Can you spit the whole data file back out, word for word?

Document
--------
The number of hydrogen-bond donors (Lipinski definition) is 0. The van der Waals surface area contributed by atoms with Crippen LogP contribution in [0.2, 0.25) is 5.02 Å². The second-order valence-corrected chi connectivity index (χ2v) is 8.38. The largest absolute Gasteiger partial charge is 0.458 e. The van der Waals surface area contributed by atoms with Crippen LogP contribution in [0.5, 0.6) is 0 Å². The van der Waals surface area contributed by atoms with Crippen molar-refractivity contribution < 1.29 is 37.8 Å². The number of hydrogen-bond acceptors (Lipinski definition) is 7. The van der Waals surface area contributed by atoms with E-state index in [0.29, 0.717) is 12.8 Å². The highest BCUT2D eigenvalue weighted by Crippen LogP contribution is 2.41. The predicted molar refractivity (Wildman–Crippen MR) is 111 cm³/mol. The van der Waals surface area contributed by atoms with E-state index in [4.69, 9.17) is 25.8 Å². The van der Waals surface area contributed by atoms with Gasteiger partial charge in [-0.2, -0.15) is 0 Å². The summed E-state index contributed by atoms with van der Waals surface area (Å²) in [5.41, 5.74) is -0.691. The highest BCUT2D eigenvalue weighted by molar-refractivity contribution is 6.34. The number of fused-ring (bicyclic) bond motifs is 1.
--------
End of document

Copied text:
The number of hydrogen-bond donors (Lipinski definition) is 0. The van der Waals surface area contributed by atoms with Crippen LogP contribution in [0.2, 0.25) is 5.02 Å². The second-order valence-corrected chi connectivity index (χ2v) is 8.38. The largest absolute Gasteiger partial charge is 0.458 e. The van der Waals surface area contributed by atoms with Crippen LogP contribution in [0.5, 0.6) is 0 Å². The van der Waals surface area contributed by atoms with Crippen molar-refractivity contribution < 1.29 is 37.8 Å². The number of hydrogen-bond acceptors (Lipinski definition) is 7. The van der Waals surface area contributed by atoms with E-state index in [0.29, 0.717) is 12.8 Å². The highest BCUT2D eigenvalue weighted by Crippen LogP contribution is 2.41. The predicted molar refractivity (Wildman–Crippen MR) is 111 cm³/mol. The van der Waals surface area contributed by atoms with E-state index in [4.69, 9.17) is 25.8 Å². The van der Waals surface area contributed by atoms with Gasteiger partial charge in [-0.2, -0.15) is 0 Å². The summed E-state index contributed by atoms with van der Waals surface area (Å²) in [5.41, 5.74) is -0.691. The highest BCUT2D eigenvalue weighted by molar-refractivity contribution is 6.34. The number of fused-ring (bicyclic) bond motifs is 1.